Linda Grashoff's Photography Adventures

The Farmhouse in 2019—1

July 7, 2019

Last month for the third year in a row my husband and I were delighted to accept our friends’ invitation to a long weekend at the wife’s ancestral home in rural southwest Pennsylvania. Of course I took my camera. Earlier series of farmhouse photos begin here (2017) and here (2018). This time I took more detail shots. Patches of light have always attracted my attention—probably starting before I was able to even hold a camera. And gazing at and out windows seemed like such a lazy summery thing to do, befitting the ambiance of the weekend. We ate and ate, talked and talked, took walks, and completed two jigsaw puzzles.









27 responses

  1. As soon as I got to #2 Emily Dickinson’s words “There’s a certain Slant of light” came to mind.

    Liked by 1 person

    July 7, 2019 at 7:28 AM

    • You, too, Steve? That line from Dickinson comes to my mind so often. Not sure it did specifically for this photograph, but it has for many others.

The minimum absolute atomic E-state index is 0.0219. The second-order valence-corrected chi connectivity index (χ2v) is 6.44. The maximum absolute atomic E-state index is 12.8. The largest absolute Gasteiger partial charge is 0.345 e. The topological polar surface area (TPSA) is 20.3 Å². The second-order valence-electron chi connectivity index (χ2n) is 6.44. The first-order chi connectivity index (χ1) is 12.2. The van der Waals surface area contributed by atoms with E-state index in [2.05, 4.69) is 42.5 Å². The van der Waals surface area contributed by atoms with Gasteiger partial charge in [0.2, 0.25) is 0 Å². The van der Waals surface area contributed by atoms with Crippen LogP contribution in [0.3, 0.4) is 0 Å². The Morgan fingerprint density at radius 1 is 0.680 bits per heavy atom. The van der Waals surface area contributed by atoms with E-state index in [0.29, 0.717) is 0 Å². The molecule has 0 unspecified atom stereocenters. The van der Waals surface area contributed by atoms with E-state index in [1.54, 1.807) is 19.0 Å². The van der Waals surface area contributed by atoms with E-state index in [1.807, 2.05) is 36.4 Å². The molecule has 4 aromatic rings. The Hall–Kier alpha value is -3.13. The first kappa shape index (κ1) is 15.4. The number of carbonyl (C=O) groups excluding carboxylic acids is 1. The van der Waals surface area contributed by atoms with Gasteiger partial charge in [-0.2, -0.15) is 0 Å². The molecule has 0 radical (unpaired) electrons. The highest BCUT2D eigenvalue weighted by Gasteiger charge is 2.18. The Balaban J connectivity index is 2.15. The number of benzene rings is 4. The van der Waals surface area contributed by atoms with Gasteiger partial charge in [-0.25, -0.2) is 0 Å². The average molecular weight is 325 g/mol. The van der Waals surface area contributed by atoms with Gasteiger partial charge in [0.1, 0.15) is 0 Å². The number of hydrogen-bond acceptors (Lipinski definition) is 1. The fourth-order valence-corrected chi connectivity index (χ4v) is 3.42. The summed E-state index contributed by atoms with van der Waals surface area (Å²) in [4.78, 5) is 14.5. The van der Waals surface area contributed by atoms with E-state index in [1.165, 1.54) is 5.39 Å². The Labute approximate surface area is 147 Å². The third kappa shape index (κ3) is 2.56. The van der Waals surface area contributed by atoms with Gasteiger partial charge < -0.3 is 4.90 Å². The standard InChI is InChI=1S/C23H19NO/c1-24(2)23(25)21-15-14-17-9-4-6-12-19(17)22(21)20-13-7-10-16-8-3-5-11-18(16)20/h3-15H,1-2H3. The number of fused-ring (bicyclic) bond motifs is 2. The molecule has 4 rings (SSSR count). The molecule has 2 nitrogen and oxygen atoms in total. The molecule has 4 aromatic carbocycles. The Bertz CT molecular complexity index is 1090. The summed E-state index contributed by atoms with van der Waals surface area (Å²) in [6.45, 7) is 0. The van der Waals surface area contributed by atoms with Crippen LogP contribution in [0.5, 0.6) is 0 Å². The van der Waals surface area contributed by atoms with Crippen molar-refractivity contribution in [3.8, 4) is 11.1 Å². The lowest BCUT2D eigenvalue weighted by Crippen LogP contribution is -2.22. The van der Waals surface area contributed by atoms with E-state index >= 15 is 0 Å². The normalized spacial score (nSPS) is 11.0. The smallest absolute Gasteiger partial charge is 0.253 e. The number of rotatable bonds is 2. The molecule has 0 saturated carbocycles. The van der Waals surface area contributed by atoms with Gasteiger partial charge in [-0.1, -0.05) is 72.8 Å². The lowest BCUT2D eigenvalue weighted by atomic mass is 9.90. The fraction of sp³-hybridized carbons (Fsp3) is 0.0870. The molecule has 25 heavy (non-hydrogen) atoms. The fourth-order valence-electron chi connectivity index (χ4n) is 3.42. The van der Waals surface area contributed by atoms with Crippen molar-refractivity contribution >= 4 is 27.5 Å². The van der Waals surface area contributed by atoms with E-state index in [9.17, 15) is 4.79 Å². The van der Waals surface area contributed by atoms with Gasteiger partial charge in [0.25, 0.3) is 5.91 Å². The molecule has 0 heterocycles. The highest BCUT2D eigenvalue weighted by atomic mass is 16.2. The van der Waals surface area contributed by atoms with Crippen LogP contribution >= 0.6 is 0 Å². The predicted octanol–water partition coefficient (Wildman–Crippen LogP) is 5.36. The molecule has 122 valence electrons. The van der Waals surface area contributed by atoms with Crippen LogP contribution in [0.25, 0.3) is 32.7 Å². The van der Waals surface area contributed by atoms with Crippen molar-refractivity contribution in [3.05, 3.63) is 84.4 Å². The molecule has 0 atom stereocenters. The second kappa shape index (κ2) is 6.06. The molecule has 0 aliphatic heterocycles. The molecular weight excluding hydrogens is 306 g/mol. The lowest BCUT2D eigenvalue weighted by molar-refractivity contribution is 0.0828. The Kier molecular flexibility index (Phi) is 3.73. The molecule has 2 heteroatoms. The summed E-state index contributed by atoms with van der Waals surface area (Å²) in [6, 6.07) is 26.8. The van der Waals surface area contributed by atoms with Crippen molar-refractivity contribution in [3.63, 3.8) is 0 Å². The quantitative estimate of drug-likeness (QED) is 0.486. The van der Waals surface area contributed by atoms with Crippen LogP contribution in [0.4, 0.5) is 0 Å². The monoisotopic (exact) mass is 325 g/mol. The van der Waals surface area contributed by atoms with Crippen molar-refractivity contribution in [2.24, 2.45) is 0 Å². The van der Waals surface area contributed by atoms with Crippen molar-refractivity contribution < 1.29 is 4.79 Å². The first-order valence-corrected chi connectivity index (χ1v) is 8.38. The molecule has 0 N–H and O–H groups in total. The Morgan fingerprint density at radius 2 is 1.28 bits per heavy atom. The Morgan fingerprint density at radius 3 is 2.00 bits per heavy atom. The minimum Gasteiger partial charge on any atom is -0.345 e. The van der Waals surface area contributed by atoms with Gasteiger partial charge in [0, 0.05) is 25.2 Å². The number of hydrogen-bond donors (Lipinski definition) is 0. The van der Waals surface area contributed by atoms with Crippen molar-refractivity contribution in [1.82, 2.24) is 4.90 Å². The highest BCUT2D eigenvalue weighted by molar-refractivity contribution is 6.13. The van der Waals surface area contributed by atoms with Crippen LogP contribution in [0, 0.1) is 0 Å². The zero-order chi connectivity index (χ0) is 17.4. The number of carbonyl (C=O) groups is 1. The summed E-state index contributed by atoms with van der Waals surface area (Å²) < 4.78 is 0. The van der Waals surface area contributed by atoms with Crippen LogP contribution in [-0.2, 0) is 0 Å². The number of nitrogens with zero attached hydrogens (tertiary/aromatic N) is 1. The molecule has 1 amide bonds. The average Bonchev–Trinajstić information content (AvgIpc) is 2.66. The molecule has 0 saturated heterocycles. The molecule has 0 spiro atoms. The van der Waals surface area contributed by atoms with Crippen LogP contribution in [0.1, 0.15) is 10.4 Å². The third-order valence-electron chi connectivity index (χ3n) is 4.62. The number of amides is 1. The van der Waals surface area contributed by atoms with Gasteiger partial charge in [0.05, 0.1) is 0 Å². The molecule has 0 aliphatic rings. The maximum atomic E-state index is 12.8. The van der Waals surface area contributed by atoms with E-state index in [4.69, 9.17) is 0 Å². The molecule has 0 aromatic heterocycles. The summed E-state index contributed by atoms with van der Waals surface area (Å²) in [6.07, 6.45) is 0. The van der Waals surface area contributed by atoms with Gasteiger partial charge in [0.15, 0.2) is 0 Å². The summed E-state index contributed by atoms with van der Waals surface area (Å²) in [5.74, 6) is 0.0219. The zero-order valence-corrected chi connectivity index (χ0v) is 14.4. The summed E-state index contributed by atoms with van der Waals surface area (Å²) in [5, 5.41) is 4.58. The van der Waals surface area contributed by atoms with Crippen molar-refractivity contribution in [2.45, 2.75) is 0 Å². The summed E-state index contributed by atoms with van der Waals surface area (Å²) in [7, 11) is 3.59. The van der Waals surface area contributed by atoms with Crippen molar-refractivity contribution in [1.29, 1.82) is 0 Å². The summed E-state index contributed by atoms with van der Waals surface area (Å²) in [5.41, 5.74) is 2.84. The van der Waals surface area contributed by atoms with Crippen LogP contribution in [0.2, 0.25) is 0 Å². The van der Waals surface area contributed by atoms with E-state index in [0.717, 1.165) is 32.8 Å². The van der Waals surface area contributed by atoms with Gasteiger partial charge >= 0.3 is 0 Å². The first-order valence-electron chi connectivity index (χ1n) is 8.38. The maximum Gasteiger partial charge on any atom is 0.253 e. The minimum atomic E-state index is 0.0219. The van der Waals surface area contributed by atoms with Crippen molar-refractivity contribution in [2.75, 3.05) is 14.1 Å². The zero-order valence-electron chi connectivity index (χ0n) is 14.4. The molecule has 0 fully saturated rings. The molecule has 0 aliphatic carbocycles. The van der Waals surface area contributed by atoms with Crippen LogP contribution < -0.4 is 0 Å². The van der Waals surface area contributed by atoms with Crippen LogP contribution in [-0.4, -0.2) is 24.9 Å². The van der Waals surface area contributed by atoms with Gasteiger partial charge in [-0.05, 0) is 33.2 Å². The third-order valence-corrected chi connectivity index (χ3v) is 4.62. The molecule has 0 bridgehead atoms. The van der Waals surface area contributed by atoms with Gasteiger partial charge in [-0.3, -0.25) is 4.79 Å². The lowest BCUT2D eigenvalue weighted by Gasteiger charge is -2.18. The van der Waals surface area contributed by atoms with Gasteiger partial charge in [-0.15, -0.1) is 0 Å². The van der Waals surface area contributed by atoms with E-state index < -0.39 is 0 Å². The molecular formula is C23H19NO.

July 11, 2019 at 10:27 AM

  2. What a great collection and fun to see the farmhouse again.

    Liked by 1 person

    July 7, 2019 at 9:03 AM

    • Thanks, Lynda. The next post will have the rest of the sharable farmhouse photos from our June visit, and then we go back in about a week, when I’ll gather more.


      July 11, 2019 at 10:30 AM

  3. Excellent use of light and shadow, Linda. And you’ve achieved a good balance of indoor/outdoor exposure. Those are among my favorites in this group but I also like the sun/shadow on the floor shots.

    Liked by 1 person

    July 7, 2019 at 9:23 AM

    • Thanks, Ken. I don’t know if I could get that balance without Lightroom. What a great application that is, though I still disagree with the subscription policy. I’m still using standalone Lightroom 6. . . . Sun and shadow on floors and walls are some of my favorite things.


      July 11, 2019 at 10:33 AM

      • I went from LR 3 to the subscription service since I was unable to upgrade after the service became available. I don’t like subscription software but I will say that there has been a steady and constant improvement in LR as well as PS. It runs well on my old PC but I can see the day in the not-too-distant future where I will need to upgrade the PC as well as the 12-year-old monitor.


        July 11, 2019 at 2:43 PM